The English language borrows words from many other languages. While English itself is Germanic, many words from Romance languages like French, Spanish, and Latin have made their way into the English lexicon over the centuries.
Supersede is one of these words. It can be traced back to a Latin verb, and while it’s probably not the most common word you will ever hear, it has an important meaning that cannot be succinctly replicated.
You may also have seen the word supercede in some sources and wondered whether it is a different way to spell supersede, or a different word altogether. These spellings have been a source of confusion for generations of writers, but this article should clear up some of that confusion.
What is the Difference Between Supercede and Supersede?
In this post, I will compare supersede vs. supercede. I will outline the correct spelling and use it in several example sentences, which will give you an idea of how it should appear in context.
Plus, I will show you a helpful memory tool that will make choosing either supercede or supersede much easier.
When to Use Supersede
What does supersede mean? Supersede is a verb that means to replace something or to surpass something in terms of importance. It is a regular verb, and is conjugated according to the normal English rules.
Here are a few ways to conjugate supersede,
- I/we supersede: first person singular and plural present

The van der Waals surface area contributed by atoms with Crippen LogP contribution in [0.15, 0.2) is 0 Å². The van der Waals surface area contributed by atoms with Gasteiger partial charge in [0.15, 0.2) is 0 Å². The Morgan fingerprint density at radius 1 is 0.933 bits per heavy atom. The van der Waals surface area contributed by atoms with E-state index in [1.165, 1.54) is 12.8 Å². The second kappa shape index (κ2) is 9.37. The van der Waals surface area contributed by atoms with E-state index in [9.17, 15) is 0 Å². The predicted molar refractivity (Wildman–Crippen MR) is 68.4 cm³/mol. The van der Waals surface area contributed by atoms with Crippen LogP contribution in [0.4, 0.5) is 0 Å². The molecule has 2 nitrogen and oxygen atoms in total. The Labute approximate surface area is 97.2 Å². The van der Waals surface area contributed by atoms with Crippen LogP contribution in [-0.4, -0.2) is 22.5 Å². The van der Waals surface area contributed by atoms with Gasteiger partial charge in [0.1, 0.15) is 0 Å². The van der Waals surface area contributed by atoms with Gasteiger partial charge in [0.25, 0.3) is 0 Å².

- You supersede: second person singular and plural present
- He/she/it supersedes: third person singular present
- They supersede: third person plural present
- Superseding: present participle
- Superseded: simple past.
Here are some example sentences that contain supersede:
- The new specifications supersede all earlier revisions of the document; please update your files accordingly.
- As manager of the store, Miles’s authority supersedes that of floor supervisors and back office staff.
- In a victory for food companies, Congress has passed a federal requirement for labeling products made with genetically modified organisms that will supersede tougher measures passed by one U.S. state and considered in others. –The Wall Street Journal
Supersede comes to us in the present day from Middle English, where it was borrowed from French and, ultimately, a Latin verb that means to sit.
When to Use Supercede
What does supercede mean? Supercede is a misspelling of supersede. Since several English words do end with the letters –cede, the mistake is understandable.
Both –cede and –sede have their roots in Latin verbs, and supercede has been a somewhat common mistake for several centuries.
This chart below graphs supercede vs. supersede in English books since the year 1800,
As you can see, supersede is several times more common. In his book Garner’s Modern English Usage, Bryan Garner estimates the difference to be 12:1.
Trick to Remember the Difference
Since there’s only one correct spelling, your choice with these two words in easy.
- Use supersede.
- Do not use supercede.
Since supersede is spelled with an extra S, and its Latin root verb means sit, remembering to use supersede should not be too difficult. Also, think of the extra S in the word as standing for “surpass,” which relates in meaning to supersede.
Is it supersede or supercede? Supersede is a verb that means to replace something or to surpass something in importance.
- Supersede is the correct spelling.
- Supercede is a misspelling of the same verb that has persisted for quite some time.
You should only use supersede in your own writing.